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- Distance covered by a moving object is the total length of the path.
- It does not depend upon the path followed by the moving object.
- It does not depend upon the initial and final positions of the moving body.
- Number of magnitudes of distance between two positions can be infinite. Because there can be infinite number of way to reach from initial to finial position.
- The nature of path can be curved or straight line.
- Distance points between two can be equal to or greater than displacement between the same points.
- The magnitude of distance between two points is always positive.
- Magnitude of distance can never be zero.
- Distance is a scalar quantity. Thus it does not require direction.
There are so many physical quantities, some of them requires only magnitude and some of them requires magnitude as well as direction to express them. Thus a vector is a quantity is a quantity which needs magnitude as well as direction to express it completely. Having only magnitude and direction is not enough to a vector quantity. A vector quantity must follow the laws of vector algebra. For example electric current has both magnitude and direction but it is not a vector quantity. Because electric current does not follow the laws of vector algebra. Now example of vectors are position, displacement, velocity, acceleration, momentum, force, impulse, weight etc. Generally vectors are denoted by bold capital letters with an arrow on their heads. (more…)
A physical quantity is a quantity which can be measured. For example length of a stick, here length is a physical quantity. Similarly volume of water, here volume is a physical quantity. (more…)
- Fundamental quantities are independent quantities. They do not depend on any other quantities to be expressed.
- There are total seven fundamental quantities. These are Mass, Length, Time, Electric Current, Temperature, Luminous Intensity and Amount of Substance.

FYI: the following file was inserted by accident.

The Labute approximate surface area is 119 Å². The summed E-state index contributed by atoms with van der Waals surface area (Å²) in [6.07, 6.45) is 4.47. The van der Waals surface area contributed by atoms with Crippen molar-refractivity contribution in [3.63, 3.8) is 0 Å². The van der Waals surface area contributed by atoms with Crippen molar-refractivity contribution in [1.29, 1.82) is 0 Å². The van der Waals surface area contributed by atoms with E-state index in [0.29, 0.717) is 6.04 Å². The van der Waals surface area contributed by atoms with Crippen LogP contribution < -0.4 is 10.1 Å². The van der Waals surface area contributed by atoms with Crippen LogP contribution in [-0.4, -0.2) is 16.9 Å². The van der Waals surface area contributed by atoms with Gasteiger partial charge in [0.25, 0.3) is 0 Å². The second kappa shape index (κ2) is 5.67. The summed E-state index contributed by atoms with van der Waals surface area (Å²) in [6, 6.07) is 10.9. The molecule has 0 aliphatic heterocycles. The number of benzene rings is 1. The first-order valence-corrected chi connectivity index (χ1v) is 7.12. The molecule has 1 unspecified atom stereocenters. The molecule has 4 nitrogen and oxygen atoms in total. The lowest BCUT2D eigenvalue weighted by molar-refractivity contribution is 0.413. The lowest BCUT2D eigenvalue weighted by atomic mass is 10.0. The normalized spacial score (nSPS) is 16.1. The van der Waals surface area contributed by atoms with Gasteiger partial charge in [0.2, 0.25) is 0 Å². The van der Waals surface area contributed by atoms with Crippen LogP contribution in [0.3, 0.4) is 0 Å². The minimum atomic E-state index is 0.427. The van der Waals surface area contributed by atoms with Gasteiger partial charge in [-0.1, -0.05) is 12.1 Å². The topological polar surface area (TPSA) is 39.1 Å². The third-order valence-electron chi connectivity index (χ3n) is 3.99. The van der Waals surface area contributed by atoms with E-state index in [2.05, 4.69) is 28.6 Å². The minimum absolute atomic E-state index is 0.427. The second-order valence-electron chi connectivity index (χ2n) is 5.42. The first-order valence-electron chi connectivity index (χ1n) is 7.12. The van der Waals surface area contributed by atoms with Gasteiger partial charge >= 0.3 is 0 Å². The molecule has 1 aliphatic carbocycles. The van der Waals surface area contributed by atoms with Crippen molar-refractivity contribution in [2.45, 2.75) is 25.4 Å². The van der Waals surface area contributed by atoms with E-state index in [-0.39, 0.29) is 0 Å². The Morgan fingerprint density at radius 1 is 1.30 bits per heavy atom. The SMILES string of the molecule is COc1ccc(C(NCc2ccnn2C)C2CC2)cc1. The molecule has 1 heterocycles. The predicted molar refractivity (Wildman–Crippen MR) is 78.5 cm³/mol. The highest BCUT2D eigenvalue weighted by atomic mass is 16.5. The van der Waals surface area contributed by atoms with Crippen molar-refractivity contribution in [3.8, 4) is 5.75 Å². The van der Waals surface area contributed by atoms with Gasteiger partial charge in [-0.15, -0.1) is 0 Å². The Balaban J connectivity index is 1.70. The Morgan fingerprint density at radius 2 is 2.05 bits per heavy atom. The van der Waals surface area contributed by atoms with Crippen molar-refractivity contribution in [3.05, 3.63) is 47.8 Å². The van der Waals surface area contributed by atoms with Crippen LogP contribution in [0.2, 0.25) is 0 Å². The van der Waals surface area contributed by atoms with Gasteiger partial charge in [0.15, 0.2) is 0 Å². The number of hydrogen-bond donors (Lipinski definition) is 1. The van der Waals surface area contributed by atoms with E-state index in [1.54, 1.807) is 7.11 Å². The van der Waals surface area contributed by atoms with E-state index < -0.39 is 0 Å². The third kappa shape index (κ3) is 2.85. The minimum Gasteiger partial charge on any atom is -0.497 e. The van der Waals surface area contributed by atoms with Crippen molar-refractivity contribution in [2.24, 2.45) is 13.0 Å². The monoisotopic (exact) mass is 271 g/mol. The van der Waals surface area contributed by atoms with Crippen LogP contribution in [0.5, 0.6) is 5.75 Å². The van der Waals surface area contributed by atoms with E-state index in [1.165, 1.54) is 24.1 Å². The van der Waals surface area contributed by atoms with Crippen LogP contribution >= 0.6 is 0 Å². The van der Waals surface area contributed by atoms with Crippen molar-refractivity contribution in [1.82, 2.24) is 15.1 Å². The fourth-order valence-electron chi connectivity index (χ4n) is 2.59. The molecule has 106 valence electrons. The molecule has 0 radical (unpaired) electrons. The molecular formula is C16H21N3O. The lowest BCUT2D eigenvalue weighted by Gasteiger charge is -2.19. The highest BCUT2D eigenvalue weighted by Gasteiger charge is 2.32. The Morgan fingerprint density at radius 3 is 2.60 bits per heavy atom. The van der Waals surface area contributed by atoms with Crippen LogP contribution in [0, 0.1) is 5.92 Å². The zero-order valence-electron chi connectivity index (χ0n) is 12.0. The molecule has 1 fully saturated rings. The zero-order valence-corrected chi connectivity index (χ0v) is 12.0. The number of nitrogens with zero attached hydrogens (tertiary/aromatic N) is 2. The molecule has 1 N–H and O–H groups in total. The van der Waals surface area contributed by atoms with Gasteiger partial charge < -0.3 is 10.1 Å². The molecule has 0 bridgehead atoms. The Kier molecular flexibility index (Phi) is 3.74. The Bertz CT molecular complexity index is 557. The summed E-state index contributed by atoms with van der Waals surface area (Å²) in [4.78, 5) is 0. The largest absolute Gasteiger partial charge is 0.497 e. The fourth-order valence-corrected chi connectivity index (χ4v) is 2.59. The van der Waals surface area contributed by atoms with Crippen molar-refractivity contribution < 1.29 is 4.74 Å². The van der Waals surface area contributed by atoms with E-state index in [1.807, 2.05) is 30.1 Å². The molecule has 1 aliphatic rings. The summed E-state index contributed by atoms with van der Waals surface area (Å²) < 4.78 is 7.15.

- Derived quantities depend on fundamental quantities. Thus a derived quantity is derived from fundamental quantities. For example length and time are fundamental quantities but if we divide length by time then we get speed which is a derivative quantity.
- There are limitless derived quantities. Examples of derived quantities are as Area, Volume, Force, Pressure, Work, Speed, Velocity, Acceleration, Energy, Power, Torque, Impulse and so on.
No current is not a vector quantity. To be a vector quantity, a physical quantity must have a magnitude, direction and follows the rules of vector algebra. Every current has magnitude. In any circuit electrons flow from negative to positive terminal and hence the current flows from positive to negative terminal. (more…)
- A vector quantity depends upon both magnitude and direction of the physical quantity. All vector quantities must follow the law of parallelogram of addition. For example the weight of an object has a magnitude and its direction is always towards the centre of the Earth. Thus weight of an object is a vector quantity. Similarly position of any place is also a vector quantity. Because we can’t describe exact position of any place by only magnitude, we will have to mention the direction too. Example of vectors are displacement, velocity, acceleration, force, impulse etc.
- Vector quantities follows vector algebra for arithmetic calculations like addition, subtraction, multiplication and division. If two forces of magnitude 3 N and 4 N are acting on a body horizontally and vertically respectively then resultant force on the body will be 5 N.
- All vectors are represented by bold capital letters with an arrow over them.